A recent report has named the 100 worst air-polluting corporations –and the top five ” winners” are: Bayer Group, ExxonMobil, Sunoco, DuPont (so much for “better living through chemistry!”, and Arcelor Mittal. The losers are those of us who have to breathe the air and pay the costs. A true silent killer, it is estimated that air pollution kills 70,000 Ameircans per year, while traffic fatalities number 40,000 per year.
The Toxic 100 report comes at a time when stricter air pollution regulations are being fought as an enemy to economic recovery; yet the health care costs of air pollution are well-documented and a real drag on the economy in lost work days, school absenteeism, and healthcare costs.
The report reveals how many pounds of pollutants are released by the sum of each corporation’s facilities, which chemicals are the most toxic, and how many people are at risk. This year’s report for the first time includes data showing the disproportionate effects of air pollution on those living or working near these plants: the poor and minorities. For example, the data reveal that minorities bear 65% of the air toxics risk from facilities owned by ExxonMobil, while making up 38% of the U.S. population. While 12.9% of Americans live below the poverty line, the poor comprise 27.1% of those affected by chemical giant Pfizer’s U.S. operations.
Air pollution costs everyone, no matter how far away from company smokestacks. Last month a RAND Corporation study showed that dirty air caused more than $193 million in hospital-based medical care from 2005 to 2007 in the state of California alone. Hospital admissions triggered by air pollution for acute bronchitis, pneumonia and chronic obstructive pulmonary disease accounted for nearly one-third of the $193 million in health care spending documented over the study period.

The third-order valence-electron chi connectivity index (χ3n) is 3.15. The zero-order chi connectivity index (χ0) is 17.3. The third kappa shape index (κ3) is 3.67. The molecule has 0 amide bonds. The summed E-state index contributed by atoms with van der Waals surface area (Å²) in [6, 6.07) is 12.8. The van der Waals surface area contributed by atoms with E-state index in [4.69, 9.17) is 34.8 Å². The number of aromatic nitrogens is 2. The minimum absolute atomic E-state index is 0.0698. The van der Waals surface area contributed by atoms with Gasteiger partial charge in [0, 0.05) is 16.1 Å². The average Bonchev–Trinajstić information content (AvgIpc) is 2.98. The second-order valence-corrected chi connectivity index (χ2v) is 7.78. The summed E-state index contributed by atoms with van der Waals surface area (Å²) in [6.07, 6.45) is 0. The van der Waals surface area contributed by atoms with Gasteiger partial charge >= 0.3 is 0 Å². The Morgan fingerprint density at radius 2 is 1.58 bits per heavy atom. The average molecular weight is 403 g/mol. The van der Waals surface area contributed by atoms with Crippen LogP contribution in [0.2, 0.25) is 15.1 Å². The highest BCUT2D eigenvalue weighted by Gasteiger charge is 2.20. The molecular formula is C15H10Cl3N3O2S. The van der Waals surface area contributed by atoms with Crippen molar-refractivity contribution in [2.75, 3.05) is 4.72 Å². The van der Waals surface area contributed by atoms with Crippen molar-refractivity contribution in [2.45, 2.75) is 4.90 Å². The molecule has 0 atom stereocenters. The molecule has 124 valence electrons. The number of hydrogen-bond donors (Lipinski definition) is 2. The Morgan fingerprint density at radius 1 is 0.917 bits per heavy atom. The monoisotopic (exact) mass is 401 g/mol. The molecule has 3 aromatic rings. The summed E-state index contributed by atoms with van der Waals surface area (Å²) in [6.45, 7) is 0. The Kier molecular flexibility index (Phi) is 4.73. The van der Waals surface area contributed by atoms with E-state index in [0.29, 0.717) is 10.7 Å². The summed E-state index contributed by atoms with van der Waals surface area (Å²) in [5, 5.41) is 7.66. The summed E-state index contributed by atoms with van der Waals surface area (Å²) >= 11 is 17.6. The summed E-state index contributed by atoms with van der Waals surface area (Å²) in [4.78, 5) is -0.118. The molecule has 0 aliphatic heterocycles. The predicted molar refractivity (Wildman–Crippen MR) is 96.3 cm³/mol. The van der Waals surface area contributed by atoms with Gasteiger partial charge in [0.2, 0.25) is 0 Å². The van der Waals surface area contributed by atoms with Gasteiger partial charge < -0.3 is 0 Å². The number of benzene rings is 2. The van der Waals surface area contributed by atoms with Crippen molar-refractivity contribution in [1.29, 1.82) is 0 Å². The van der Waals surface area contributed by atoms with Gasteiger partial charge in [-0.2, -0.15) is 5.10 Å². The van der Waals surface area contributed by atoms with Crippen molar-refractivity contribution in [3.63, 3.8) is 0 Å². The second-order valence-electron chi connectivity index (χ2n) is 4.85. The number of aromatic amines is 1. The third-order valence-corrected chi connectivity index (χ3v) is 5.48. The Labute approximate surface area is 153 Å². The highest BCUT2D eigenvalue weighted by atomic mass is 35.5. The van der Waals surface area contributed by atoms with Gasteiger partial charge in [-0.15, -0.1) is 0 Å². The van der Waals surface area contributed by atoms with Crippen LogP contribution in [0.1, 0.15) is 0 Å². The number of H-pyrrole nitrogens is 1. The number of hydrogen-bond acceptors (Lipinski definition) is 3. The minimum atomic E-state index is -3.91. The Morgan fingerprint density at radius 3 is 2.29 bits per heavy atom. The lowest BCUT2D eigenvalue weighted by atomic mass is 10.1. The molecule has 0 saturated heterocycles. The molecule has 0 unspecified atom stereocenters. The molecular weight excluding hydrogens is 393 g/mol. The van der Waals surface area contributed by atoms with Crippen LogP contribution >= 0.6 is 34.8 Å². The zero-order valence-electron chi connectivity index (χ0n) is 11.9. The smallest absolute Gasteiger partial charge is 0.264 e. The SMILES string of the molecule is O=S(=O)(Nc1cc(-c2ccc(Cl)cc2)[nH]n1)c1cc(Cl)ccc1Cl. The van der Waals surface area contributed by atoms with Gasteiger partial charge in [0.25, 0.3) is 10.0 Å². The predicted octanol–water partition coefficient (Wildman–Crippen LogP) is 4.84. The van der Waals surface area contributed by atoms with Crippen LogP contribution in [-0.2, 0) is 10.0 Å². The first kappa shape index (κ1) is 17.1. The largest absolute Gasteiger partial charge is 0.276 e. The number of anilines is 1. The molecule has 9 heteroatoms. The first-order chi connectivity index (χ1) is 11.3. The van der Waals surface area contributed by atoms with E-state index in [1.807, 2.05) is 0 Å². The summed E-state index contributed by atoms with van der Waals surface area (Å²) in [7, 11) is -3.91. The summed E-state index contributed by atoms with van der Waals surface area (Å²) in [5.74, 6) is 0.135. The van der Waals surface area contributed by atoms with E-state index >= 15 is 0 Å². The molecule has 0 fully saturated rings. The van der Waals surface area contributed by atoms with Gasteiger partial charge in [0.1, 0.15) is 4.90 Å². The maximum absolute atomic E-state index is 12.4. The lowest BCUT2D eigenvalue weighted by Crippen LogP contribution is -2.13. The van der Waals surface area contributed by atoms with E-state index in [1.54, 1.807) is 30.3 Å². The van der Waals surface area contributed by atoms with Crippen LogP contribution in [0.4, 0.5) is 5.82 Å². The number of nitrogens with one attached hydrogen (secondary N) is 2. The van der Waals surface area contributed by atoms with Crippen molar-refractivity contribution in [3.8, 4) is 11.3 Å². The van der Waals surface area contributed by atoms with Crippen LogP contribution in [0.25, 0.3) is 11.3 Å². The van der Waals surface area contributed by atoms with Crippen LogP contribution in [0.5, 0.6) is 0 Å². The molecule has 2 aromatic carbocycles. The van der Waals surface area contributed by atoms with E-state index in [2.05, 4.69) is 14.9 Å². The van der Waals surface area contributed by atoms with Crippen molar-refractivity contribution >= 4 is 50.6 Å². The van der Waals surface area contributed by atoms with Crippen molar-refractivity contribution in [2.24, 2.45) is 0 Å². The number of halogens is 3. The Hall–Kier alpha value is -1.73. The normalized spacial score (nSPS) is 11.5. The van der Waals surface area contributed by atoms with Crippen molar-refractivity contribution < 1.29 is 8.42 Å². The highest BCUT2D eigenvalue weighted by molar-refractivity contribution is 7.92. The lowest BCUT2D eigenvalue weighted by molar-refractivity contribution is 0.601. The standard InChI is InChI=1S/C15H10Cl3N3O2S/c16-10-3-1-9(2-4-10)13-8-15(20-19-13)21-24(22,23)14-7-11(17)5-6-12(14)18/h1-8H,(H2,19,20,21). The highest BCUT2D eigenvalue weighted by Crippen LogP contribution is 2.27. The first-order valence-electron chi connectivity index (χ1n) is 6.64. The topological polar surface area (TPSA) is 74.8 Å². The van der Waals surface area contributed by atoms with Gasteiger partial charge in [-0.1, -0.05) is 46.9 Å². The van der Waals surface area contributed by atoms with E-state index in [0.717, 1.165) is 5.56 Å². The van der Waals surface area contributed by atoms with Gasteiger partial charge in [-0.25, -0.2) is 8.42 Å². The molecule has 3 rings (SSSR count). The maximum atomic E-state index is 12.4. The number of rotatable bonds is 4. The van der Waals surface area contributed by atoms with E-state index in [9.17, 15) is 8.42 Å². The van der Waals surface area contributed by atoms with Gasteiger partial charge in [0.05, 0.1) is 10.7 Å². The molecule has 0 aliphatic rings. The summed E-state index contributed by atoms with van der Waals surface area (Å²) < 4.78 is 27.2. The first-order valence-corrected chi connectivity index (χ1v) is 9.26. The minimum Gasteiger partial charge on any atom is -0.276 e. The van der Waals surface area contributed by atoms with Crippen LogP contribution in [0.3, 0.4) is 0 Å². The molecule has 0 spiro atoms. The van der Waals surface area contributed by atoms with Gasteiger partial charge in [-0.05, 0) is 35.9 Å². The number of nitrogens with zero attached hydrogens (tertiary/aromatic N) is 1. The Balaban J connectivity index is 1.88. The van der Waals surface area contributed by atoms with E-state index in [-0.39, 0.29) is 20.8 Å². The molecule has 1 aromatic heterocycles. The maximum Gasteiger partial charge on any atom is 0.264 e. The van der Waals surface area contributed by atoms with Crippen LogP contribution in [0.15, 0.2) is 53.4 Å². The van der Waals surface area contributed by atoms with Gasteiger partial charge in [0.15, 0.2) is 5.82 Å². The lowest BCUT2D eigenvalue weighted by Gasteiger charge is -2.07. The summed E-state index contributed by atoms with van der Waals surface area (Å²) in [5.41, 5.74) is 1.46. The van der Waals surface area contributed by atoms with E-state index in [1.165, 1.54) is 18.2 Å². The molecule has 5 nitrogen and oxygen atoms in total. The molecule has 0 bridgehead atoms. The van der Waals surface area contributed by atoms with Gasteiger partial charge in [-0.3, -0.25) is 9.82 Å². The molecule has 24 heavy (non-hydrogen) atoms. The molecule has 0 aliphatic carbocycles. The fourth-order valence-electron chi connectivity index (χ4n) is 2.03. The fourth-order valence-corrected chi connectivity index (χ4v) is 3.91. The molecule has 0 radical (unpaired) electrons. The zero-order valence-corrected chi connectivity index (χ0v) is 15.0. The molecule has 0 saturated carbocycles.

The Toxic 100 was released by the Political Economy Research Institute at University of Massachusetts-Amherst, using data from the EPA’s Toxics Release Inventory. The Toxic 100 rankers then include Risk-Screening Environmental Indicators data, also from the EPA, to correct for such disparities as the relative toxicity of different materials, pound for pound, the number of people affected based on plants’ location, and by combining the data of all facilities owned by a corporation. The searchable database of air pollution statistics can be accessed at the Toxic 100 site.
Be aware that state and local measures to gut air pollution laws are often funded by the very companies that are causing the dirty air.
Sign the petition Don’t Let Congress Gut the Clean Air Act.
Photo: Eric Schmuttenmaer via Flickr; CC license